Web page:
We have a large sports hall with recently installed cricket nets, tennis and netball courts on-site. Lacrosse lessons and matches are off-site at our home ground, Wimbledon Rugby Football Club, which is a ten-minute coach ride away. We also use Roehampton Playing Fields, Wimbledon Athletics Track and Wimbledon Cricket Club. We have our own boathouse on Putney Embankment and the school has membership of the Barn Elms Rowing Club.
Do you offer scholarships and/or bursaries?
At 11+, all applicants are automatically considered for an Academic scholarship. Music and Sports scholarships are also available.
At Sixth Form, current pupils are eligible to apply for an additional Academic Travel scholarship in Languages or Science to conduct a university-level research project overseas. For internal and external students at 16+, Academic, Art, Design, Drama, Music and Sports scholarships are available.
We are keen to offer the opportunity of a Putney education to applicants regardless of their family’s financial circumstances and offer a number of means-tested bursaries. An award can be up to 100 per cent of school fees dependent on individual circumstances, with joint household income and assets taken into account.
Do you have a House system?
There are four Houses: Beryl Burton, Kathleen Ferrier, Audrey Hepburn and Freya Stark. We hold regular House assemblies where girls make friendships across year groups through regular House competitions in sport, drama and debating.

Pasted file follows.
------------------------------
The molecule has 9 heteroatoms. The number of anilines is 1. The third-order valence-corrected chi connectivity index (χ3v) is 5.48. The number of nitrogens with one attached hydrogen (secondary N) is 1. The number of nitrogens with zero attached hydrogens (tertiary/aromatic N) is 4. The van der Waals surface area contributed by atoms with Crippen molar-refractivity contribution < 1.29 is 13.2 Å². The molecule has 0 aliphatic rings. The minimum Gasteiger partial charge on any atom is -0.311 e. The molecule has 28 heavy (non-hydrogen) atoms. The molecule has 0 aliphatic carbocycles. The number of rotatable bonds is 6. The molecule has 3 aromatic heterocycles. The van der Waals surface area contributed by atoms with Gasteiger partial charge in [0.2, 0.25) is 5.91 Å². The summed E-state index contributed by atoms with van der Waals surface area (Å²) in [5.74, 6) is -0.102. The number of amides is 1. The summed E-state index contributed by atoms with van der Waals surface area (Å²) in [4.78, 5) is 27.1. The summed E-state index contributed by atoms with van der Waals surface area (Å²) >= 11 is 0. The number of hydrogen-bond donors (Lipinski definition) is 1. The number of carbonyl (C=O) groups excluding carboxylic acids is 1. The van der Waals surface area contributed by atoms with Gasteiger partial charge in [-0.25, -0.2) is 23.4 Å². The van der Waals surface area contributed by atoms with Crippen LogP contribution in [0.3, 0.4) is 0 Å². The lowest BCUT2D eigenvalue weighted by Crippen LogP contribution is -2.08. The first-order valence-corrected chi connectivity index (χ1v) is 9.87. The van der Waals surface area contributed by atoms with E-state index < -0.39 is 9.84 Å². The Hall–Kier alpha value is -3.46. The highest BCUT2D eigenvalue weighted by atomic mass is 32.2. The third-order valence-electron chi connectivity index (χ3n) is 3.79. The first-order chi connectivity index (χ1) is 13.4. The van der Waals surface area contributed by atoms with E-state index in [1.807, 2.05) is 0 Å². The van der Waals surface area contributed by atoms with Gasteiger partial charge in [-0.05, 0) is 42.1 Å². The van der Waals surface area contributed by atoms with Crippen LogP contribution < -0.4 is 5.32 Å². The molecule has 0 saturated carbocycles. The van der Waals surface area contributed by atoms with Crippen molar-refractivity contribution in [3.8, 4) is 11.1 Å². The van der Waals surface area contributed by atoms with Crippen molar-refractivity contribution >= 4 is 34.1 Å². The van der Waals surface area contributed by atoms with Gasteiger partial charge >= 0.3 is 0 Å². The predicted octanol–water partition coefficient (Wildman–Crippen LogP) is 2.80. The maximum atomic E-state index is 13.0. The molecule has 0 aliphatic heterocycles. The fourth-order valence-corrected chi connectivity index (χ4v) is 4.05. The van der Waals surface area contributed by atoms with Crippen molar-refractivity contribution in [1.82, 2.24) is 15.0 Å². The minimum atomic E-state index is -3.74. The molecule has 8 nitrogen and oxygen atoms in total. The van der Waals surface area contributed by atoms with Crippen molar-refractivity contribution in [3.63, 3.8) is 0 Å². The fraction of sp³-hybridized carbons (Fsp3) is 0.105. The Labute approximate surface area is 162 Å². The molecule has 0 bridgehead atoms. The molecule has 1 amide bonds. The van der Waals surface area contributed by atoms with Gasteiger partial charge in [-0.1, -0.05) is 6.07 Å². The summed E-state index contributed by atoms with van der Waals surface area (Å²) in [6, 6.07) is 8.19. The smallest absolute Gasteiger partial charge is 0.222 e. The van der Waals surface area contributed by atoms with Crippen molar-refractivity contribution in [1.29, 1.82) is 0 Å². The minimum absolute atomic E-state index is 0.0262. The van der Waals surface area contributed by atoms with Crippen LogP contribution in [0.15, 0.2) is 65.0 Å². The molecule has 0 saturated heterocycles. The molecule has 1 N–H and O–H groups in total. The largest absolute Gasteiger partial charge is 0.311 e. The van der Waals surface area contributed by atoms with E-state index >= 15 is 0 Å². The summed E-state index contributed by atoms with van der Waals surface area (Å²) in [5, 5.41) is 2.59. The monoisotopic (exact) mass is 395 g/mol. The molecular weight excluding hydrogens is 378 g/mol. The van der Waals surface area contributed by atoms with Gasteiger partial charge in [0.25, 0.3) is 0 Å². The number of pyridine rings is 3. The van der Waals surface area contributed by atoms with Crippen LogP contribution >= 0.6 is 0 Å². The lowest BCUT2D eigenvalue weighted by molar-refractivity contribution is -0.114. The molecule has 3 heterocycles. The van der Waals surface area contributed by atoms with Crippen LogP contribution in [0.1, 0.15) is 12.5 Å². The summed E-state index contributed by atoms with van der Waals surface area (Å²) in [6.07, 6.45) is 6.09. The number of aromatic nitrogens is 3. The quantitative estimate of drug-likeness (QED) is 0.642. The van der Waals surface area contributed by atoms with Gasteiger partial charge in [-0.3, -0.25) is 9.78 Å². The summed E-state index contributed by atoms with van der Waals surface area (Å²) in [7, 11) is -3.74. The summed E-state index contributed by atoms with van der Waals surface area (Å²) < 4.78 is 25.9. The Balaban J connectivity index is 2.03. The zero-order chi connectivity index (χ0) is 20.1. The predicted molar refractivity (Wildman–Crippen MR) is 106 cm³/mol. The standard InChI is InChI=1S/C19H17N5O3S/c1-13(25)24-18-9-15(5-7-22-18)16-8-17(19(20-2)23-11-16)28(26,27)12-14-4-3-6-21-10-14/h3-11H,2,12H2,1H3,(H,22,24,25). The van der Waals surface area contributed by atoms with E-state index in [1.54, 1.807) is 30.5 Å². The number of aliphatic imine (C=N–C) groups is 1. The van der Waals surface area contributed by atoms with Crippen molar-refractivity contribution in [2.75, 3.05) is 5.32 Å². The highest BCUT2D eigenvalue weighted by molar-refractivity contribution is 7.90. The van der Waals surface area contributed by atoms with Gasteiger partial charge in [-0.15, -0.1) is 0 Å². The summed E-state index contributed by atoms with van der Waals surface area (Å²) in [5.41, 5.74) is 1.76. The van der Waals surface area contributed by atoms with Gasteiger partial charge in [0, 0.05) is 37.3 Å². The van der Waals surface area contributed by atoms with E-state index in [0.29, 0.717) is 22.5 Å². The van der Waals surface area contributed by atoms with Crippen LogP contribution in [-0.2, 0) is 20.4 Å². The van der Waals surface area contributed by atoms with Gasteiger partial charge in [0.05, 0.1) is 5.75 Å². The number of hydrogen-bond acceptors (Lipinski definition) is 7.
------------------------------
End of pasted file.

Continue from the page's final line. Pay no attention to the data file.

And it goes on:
Is there a school bus service?
A school bus service for Junior and Senior pupils operates to and from school.
We currently have four bus routes in operation: Kensington via Hammersmith and Fulham; Richmond via Barnes, East Sheen and Mortlake; Raynes Park/Wimbledon via Southfields; and Sloane Square via Chelsea and Fulham. We are also well-served by public transport.
What trips do you offer for Year 7?
Year 7 take part in a team building activity early in the school year, as well as trips to support the subject curriculum. There is a three-day residential activities trip in the summer term and the option of participating in the Year 8 ski trip.
What extension activities do you offer?
Everything from Amnesty Group and Photography Club to Debating Society, Scrabble and Medical Society. There are trips to Iceland, Costa Rica, New York and Berlin, to name a few. The Putney Ideas Exchange (PIE) gives girls the chance to listen to and ask questions of inspirational speakers, from eminent scientists to entrepreneurs and artists.
What Careers and University guidance do you offer?